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Theater 2018-19: Getting a real sense of home, Writers plans far-ranging season in new house

Submitted by on Aug 17, 2018 – 2:49 pm

First in a series of season previews: Six productions are lined up for Writers Theatre on the Nichols mainstage and the Gillian black box. 
By Lawrence B. Johnson

Michael Halberstam, founding artistic director of the 27-year-old Writers Theatre, looks back on the company’s first two full seasons in its new Glencoe home as “a very exciting journey, and with this season we feel we’ve really found the right mix for both of our versatile spaces.”

Six plays are in view for the 255-seat Nichols Theatre and the flexible Gillian, which can seat anywhere from 50-99. The shows take in a wide swath of drama, from the season-opening “Vietgone,” Qui Nguyen’s play about two young refugees from Vietnam finding their way in America, to Shakespeare’s lyrical comedy “Twelfth Night” and “Ma Rainey’s Black Bottom,” August Wilson’s vibrant story about African American musicians battling for their own piece of the American dream.

“Both spaces preserve the hybrid essence of our former venues,” says Halberstam. “We have found the Nichols to be amazingly fluid, largely because of the number of aisles built into the design and the access they offer. Sometimes it feels like you’re in the most intimate of Chicago storefront theaters – but then you can turn around and put a Broadway-level engagement there.” As for the Gillian, an endlessly configurable black box: “We’re only beginning to understand and play with the possibilities there.”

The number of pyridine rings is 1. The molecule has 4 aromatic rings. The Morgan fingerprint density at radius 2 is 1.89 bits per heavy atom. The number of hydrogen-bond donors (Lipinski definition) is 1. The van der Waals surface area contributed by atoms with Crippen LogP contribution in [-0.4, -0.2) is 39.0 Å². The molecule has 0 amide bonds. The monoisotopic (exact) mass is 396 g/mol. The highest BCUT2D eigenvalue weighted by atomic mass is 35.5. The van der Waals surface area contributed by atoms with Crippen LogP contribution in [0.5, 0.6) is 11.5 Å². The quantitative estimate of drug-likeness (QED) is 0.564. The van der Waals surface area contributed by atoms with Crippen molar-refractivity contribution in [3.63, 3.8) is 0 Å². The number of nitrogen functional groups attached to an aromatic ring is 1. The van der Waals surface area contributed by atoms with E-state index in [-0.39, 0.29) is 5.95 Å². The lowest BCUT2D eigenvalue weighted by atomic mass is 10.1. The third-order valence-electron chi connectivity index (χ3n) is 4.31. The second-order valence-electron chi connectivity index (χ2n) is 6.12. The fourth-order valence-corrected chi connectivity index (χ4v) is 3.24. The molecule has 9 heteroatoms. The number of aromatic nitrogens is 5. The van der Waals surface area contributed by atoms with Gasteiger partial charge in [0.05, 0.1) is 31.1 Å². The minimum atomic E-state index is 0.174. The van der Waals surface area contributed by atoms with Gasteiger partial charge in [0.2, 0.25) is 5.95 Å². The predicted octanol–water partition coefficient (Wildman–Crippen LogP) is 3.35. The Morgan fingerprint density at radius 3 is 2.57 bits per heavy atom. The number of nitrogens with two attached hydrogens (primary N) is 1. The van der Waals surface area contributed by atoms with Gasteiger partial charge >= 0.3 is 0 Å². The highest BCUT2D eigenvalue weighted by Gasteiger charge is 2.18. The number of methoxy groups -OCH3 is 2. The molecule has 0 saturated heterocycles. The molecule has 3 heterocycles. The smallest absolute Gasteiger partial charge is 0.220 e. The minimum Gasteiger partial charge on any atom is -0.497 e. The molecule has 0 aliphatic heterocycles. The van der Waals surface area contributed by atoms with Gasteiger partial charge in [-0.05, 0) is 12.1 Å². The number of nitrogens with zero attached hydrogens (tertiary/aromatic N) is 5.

The 2018-19 season in brief:
  • “Vietgone” by Qui Nguyen (Aug. 22-Sept. 23, Nichols Theatre): It’s 1975, shortly after the fall of Saigon, and two young Vietnamese survivors meet in a refugee camp in mid-America. Will this strange new land of cowboys, hippies and bikers allow them to fall in love? The play’s irreverent style flips stereotypes on their head, remixing history and culture into a sexy, funny and energetic fantasia on how two soul mates might have found each other in a turbulent time. “It’s a refreshing, unabashed romantic comedy with an edge of drama,” says Halberstam. “The subject matter is epic, but treated in a stylish way. It’s also part ‘Hamilton’ in its use of vernacular rap.”
  • “Witch” by Jen Silverman (World premiere Sept. 26-Dec. 16, Gillian): In this fresh take on the Jacobean play “The Witch of Edmonton,” mischief is afoot in a sleepy village and the fate of the world is at stake in this modern fable. When the emotionally conflicted son of the local lord collides with an ambitious newcomer, help presents itself to both of them in the same guise – as the Devil himself. But while these two young men take advantage of the Devil’s bargain to accomplish their own questionable ends, someone else in town stands her ground – Elizabeth, an outcast whom everyone believes to be a witch. “One of the things I’ve been impressed with in the new generation of playwrights is how they’re taking women more seriously,” says Halberstam. “‘Witch’ is an entertaining play that deals with a range of issues – love, power, sexuality, patriarchy and hope.”